INTERVIEWS, REVIEWS & RELATED ARTICLES
Prescot & Huyton Reporter NOVEMBER 11, 1977 - by Staff Writers
TUNE IN TO PHIL'S NEW SOUND
Sophisticated rock craftsmanship of the highest class - that's the latest album from former Roxy Music guitarist Phil Manzanera and his band 801, titled Listen Now (Island); it sees Phil and his impressive crew treading a distinctly Orwellian path in almost every sense. This excursion into 1984 comprises nine tracks, all but three featuring vocals from Manzanera's co-writers Bill and Ian McCormick backed by a fluid line-up of other musicians. The album also provides the first showcase for Lol Creme and Kevin Godley's fabled Gizmo, the amazing gadget which bows instead of plucks a guitar, outside their ambitious new Consequence triple-set.
Listen Now kicks-off with its title track, which gets the listener right into the apprehensive, unsettling atmosphere of the LP. The track is haunting and whispery, Simon Ainley's lead vocal rasping out the depressingly sinister lyrics ("Everywhere the sheep creeping to the slaughter / Cold weather coming people feel the fire / Living on Dead End Street with no desire"). Then comes the fine single Flight 19 with a classical construction and adventurous use by Manzanera of guitars. Eno throws in a few treatments here and there, and the Gizmo apparently pops its head up, though I've no idea where.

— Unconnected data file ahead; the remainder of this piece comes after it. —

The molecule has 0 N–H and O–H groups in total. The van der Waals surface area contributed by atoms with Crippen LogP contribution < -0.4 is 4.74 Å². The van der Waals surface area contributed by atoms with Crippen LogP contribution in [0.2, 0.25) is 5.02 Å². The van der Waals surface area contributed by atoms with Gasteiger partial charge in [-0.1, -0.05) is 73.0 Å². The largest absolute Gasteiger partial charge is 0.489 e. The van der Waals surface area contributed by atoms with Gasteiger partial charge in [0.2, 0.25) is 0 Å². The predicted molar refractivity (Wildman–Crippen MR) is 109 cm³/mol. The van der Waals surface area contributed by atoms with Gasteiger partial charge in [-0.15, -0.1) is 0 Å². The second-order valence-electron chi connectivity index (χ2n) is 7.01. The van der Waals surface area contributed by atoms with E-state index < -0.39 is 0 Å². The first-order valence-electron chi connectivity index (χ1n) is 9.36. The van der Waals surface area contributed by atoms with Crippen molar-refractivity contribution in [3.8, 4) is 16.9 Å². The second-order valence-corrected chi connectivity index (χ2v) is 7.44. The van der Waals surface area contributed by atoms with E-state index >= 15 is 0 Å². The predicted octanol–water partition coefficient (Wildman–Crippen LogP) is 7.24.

A note calmness is struck by Island. It's a fine instrumental with contributions from Simon Phillips (drums), Bill (bass), Eddie Jobson (Fender piano). Eno (synthesiser) and, of course, the man himself on guitars. Law And Order closes the side complete with a catchy Love Is The Drug-style rhythm. It also continues deathly theme with lines like: "Curfew starts now / Get off the streets and bolt the door."
The other side begins with Que? another Manzanera instrumental, closely followed by City Of Light. A perfectly produced slice of sheer studio intimidation the track stands as a highlight of the set. The man's icy guitar javelins boost the whole thing superbly. Initial Speed follows, and the instrumental beauty chatters along, weaving in and out of a synthesiser whirlwind with a fetching saxophone line from Mel Collins. Ballads Postcard Love and That Falling Feeling round things off with more depression and doom.
And the George Orwell legacy which inspired works like Bowie's Diamond Dogs has struck once more. This kind of thing is not all that new to Phil Manzanera though, as his work with Nico, John Cale and his pre-Roxy outfit Quiet Sun proves. But, after witnessing and savouring the magnificence of the recent 801 Live album, I must admit I was surprised by the contents and overall theme and concept of Listen Now though by no means disappointed. It's a creepy one, but I think you'll like it!